A big part of Social Selling is about moving up the funnel and engaging with buyers that may not yet have a buying need or indeed are researching their buying need.
I often liken this to sales moving up into marketing territory where traditionally they would be sourcing leads to hand over to sales. Similarly, marketing are moving into sales territory, crafting content and measuring their impact on pipeline acceleration.
The truth is that in an inbound driven world where we have to attract rather that interrupt the buyer, we need to focus both sales and marketing on the same goal - revenue.
I find that during Social Selling workshops we deliver, the temptation to jump in and engage with the buyer is just too much for some people. They looked at my profile - shall I connect? They liked my content - shall I connect?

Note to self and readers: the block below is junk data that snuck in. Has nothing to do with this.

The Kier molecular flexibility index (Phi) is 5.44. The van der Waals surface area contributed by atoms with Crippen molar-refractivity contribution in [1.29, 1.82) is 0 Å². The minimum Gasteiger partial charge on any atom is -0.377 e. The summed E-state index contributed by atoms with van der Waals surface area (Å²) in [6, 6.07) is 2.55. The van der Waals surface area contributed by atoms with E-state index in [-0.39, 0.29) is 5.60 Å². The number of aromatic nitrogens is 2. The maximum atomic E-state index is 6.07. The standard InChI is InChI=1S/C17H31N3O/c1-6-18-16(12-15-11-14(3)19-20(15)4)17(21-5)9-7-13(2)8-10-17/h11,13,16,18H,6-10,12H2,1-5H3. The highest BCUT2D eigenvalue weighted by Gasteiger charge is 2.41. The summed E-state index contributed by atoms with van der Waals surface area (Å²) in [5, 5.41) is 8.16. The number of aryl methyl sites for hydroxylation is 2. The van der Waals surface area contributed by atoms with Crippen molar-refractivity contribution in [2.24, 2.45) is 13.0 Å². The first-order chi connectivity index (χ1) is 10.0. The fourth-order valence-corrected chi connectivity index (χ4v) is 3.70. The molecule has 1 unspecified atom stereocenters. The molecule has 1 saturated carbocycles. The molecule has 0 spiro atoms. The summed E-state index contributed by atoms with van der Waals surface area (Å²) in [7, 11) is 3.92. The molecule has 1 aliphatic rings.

There are engagement triggers that you need to watch in order to connect but it needs to be done with consideration and caution. Social selling is about holding back to some extent. Adding value. The moment you start "selling" is the moment you start pushing your buyer away.
In this environment, sales professionals must learn how to engage the buyer indirectly. Your sales team members will have indirect contact with a potential buyer long before they achieve direct contact. After all, your sales reps shouldn’t be waiting until buyers are almost 70 percent of the way through their buying journey to reach out. Instead, utilize a multiple-channel strategy to create a strong social presence with engaging content. Buyers will still want to communicate with an actual person at the end of the journey, but the initial grab will be through solid marketing and awareness of the product. After all, almost 70 percent of leads come from social channels such as Twitter, while a mere 15 percent originate from lead lists.